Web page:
WASHINGTON (CBSDC) - A solar storm sent straight from the sun is expected to rattle the Earth’s magnetic field Thursday.
A cloud of charged particles make up the largest solar flare in five years, which is on path for Earth at a mind-blowing pace, and could effect effect utility grids, airline flights, satellite networks and GPS services, especially in northern areas.
The blast could color the skies much farther from the poles than normal, starting with the auroras, which could be seen as far south as the Great Lakes states or lower, provided the full moon does not obstruct the view.
It is a blast of plasma spit from the sun at a speed nearing 4 million miles per hour Tuesday. Scientists say the storm is growing more powerful as it charges away from the sun, expanding like a giant soap bubble.
This has been 11 years in the making, a part of the normal cycle of the sun, although the centerpiece to our solar system has been relatively quiet. Astronomers say this storm could affect Earth far more adversley due to years of weak solar activity.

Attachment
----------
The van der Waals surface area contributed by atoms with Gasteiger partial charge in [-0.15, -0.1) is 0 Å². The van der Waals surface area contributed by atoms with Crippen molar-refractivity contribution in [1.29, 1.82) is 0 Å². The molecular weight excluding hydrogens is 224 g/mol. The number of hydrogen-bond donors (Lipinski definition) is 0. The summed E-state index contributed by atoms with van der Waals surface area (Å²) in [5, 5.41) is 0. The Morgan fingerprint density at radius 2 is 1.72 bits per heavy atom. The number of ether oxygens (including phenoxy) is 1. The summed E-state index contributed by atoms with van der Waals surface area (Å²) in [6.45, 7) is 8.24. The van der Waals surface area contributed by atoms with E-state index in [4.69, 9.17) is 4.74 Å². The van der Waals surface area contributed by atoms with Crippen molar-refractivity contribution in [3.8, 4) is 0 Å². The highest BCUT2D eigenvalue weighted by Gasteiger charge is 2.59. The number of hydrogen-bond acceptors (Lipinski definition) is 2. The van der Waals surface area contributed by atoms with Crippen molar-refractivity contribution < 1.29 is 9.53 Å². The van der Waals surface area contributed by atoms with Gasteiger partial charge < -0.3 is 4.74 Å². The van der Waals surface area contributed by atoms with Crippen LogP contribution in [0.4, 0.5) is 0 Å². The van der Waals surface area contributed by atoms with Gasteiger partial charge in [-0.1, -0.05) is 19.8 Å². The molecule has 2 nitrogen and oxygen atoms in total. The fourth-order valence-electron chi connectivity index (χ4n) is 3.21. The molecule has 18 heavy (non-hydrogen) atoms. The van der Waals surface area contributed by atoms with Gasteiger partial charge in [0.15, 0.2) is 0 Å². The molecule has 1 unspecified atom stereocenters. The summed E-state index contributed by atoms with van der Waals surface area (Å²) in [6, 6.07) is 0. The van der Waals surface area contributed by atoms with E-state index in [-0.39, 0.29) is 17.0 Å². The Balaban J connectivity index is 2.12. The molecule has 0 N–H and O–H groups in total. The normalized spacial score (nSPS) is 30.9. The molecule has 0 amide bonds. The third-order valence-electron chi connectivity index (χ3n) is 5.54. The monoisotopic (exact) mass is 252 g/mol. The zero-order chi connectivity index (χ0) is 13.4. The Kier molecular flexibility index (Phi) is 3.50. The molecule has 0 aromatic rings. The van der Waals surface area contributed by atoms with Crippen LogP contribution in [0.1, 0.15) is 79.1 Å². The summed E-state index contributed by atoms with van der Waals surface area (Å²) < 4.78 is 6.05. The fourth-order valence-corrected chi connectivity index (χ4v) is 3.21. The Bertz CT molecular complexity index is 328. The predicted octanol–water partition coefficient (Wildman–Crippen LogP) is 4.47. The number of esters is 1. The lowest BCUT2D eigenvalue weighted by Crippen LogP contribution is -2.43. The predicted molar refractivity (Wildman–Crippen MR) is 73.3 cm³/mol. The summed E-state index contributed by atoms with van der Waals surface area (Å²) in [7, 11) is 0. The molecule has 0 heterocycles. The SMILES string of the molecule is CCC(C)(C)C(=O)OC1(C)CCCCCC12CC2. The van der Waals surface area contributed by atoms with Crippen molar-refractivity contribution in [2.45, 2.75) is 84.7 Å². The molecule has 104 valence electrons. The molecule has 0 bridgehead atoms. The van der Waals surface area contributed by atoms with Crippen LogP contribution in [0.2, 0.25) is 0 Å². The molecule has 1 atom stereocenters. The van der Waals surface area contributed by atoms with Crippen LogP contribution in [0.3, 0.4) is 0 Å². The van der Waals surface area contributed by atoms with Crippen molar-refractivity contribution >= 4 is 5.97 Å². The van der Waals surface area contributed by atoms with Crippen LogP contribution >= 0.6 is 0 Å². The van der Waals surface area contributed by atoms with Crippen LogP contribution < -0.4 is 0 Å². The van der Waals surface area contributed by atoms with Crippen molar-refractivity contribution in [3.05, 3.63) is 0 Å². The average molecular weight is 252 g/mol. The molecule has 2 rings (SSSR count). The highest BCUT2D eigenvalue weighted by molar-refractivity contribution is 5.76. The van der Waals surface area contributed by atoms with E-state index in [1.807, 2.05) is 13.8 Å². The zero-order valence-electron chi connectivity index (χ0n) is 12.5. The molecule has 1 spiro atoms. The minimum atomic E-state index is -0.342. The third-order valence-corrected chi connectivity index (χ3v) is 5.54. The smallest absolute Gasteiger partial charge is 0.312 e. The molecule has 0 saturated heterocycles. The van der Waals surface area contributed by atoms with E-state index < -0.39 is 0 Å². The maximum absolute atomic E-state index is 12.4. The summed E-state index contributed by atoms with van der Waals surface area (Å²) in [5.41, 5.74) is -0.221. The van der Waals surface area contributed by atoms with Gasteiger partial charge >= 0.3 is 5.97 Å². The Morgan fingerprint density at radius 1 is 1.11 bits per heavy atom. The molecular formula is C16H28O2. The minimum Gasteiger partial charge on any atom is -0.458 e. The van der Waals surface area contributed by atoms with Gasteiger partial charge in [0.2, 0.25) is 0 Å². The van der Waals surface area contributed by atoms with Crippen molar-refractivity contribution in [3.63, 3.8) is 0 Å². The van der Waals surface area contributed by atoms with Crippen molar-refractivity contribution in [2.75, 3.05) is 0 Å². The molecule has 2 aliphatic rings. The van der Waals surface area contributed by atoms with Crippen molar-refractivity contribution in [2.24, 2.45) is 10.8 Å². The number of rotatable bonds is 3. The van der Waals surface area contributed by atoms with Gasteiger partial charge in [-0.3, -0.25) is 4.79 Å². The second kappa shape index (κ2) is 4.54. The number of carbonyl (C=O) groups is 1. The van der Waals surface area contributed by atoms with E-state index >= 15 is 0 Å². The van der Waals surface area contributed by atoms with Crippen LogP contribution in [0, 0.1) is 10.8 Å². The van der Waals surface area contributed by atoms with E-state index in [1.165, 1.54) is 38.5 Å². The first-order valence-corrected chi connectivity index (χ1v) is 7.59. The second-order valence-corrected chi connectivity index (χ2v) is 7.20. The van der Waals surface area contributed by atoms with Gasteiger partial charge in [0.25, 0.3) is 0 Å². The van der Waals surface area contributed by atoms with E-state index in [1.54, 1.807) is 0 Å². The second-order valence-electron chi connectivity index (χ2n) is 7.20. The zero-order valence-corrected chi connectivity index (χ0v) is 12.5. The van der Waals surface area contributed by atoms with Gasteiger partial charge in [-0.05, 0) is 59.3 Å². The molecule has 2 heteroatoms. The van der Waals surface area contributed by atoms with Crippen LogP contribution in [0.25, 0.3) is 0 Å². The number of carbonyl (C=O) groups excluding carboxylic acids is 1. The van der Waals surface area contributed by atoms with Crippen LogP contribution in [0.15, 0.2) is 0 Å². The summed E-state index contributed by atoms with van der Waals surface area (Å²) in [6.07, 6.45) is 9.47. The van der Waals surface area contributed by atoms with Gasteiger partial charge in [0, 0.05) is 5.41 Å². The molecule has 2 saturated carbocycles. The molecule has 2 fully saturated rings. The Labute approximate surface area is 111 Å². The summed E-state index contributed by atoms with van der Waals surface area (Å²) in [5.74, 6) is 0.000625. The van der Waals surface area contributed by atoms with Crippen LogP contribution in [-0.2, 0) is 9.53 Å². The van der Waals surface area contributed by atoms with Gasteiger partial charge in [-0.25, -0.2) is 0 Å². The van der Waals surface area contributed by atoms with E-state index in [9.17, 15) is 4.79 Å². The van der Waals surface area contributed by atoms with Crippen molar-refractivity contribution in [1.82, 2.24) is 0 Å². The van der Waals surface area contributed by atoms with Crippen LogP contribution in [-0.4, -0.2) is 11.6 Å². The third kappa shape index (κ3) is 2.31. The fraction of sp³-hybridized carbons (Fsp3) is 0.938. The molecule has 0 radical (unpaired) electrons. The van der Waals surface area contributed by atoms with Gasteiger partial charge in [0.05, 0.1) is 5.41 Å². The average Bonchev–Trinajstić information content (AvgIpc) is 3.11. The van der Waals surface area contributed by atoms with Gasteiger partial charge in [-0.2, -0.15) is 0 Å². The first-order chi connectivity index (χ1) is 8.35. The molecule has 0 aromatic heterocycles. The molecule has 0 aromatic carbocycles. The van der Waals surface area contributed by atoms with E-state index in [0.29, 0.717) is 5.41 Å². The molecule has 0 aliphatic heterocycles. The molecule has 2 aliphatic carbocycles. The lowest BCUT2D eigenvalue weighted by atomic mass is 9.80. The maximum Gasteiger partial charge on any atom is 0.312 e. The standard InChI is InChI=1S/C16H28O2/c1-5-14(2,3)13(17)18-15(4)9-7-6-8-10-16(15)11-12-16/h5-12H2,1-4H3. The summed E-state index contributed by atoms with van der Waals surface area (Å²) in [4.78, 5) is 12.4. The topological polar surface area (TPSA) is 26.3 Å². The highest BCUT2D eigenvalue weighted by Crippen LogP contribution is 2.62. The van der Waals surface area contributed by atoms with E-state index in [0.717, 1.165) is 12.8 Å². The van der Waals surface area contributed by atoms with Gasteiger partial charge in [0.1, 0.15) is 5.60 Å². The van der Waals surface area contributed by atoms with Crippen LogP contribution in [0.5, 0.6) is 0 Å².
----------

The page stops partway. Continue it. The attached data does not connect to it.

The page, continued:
“It’s hitting us right in the nose,” said Joe Kunches, a scientist for the National Oceanic and Atmospheric Administration in Boulder, Colorado.
But this is not the worst we could see from the sun, as its cycle is supposed to peak sometime in 2013.
“This is a big sun spot group, particularly nasty,” says NASA solar physicist David Hathaway. “Things are really twisted up and mixed up. It keeps flaring.”
This particular storm is a part of a series of solar burts, coming after a much weaker burst which occurred Sunday, says Kunches.
NASA representatives say the first blast is traveling faster than 1300 miles per second, and the second at more than 1100 miles per second. The storm is already dwindling, but officials say Earth may experience the effects of another flare if the most recent bursts are directed toward our planet.